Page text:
Increasingly, non-EU fund managers are examining co-domiciliation (the setting up of an EU based fund manager and/or fund structure alongside their pre-existing structure) options or setting up an EU fund manager and either looking to delegate certain activity to the non-EU entity or limit the latter’s role to advisory, back office or research. Start-ups too are increasingly opting for an EU-based fund manager and, more often than not, an EU based fund in order to benefit from the single passport from July 2013 (EU-AIFMs marketing non-EU funds will need to wait until late 2015, if at all, for such passport). A self-managed EU fund (catered for under both AIFMD and Ucits) is also an option being actively considered.

In need of no introduction, the Ucits regime offers fund managers with ‘Ucits friendly’ strategies an investment product that is both easily marketed to (Ucits benefit from a similar passport) and well received by EU investors beside being craved by Asian and South American institutional investors. The Ucits manager passport (the right to manage Ucits funds in other EU member states) introduced by Ucits IV coupled with a simplified regime under AIFMD for fund managers authorised as Ucits managers, makes authorisation as a Ucits manager in an EU member state an interesting option both for fund managers managing only Ucits or looking to run parallel Ucits and alternative fund structures.

With EU legislation and Esma pushing for further harmonisation of EU member state implementing measures, choosing an EU domicile in which to set up shop is set to become less focused on which domicile offers the more favourable implementation or interpretation of the relevant regime and more on which offers the most savings. Although a necessary evil, compliance is costly which costs are borne in equal measure by investors and the fund manager. EU fund  or fund manager domiciles promoting themselves as the ‘gold standard’ for their respective offering are seen as having equally expensive set-up and running costs that eat away at precious performance. It is here that Malta is clearly shining.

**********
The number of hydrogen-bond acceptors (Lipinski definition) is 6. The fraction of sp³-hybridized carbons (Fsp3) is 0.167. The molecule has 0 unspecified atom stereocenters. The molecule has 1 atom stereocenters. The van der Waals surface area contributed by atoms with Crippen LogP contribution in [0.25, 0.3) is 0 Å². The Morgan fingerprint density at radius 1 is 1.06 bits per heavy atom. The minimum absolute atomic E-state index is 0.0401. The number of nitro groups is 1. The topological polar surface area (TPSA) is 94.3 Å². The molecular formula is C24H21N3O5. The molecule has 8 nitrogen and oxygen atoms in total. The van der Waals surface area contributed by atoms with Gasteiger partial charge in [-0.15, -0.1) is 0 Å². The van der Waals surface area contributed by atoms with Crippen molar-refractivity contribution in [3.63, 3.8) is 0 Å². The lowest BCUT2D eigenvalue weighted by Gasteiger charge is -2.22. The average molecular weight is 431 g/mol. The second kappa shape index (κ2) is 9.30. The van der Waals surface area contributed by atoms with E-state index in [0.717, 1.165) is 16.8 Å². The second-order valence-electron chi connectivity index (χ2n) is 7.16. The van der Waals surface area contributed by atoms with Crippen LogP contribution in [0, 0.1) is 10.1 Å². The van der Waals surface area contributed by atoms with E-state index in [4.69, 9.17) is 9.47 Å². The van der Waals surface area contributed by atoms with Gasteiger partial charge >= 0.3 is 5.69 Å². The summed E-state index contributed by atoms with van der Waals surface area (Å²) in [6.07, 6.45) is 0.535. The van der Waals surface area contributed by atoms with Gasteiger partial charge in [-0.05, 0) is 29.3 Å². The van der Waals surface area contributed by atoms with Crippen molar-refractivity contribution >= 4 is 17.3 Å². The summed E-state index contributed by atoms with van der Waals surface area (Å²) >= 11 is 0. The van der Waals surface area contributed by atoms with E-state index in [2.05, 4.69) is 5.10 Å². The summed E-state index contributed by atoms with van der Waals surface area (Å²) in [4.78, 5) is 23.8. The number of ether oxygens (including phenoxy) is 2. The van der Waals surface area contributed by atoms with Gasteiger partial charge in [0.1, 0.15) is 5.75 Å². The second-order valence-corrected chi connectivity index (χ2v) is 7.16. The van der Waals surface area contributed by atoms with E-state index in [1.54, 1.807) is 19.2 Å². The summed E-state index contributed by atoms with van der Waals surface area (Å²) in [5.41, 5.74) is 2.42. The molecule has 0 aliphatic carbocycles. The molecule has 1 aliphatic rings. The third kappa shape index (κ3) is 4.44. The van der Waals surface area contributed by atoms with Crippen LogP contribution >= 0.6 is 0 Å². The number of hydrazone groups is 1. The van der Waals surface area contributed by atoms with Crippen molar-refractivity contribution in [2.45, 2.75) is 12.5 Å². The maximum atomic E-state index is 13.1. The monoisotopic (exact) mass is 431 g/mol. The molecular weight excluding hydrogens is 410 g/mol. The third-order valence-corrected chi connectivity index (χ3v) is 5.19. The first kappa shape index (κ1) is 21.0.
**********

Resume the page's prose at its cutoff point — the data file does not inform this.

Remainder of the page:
Over the past decade, Malta and its single regulator, the Malta Financial Services Authority (MFSA), have developed an enviable reputation for fund managers and funds. Offering efficiency, knowledgeable advisers and staff and the presence of major service providers that easily matches (and often surpasses) that available in “gold standard” domiciles but with set-up costs, running costs, key service provider fees and salaries each available at a fraction of the cost in other domiciles, Malta is and will continue to feature as the first option of all impartial domicile advisors. The harbour in Malta’s capital city, Valletta, has offered seafarers a sheltered place to lay anchor for hundreds of years, so it is only fitting that fund managers navigating the markets can lease prime premises with a view of Valletta’s majestic harbour at a realistic price.

Dr. David Borg-Carbott – Senior Associate in the Investment Services and Funds Group at Ganado & Associates, Advocates

Pubished in the HFM Week Special Report – Malta 2012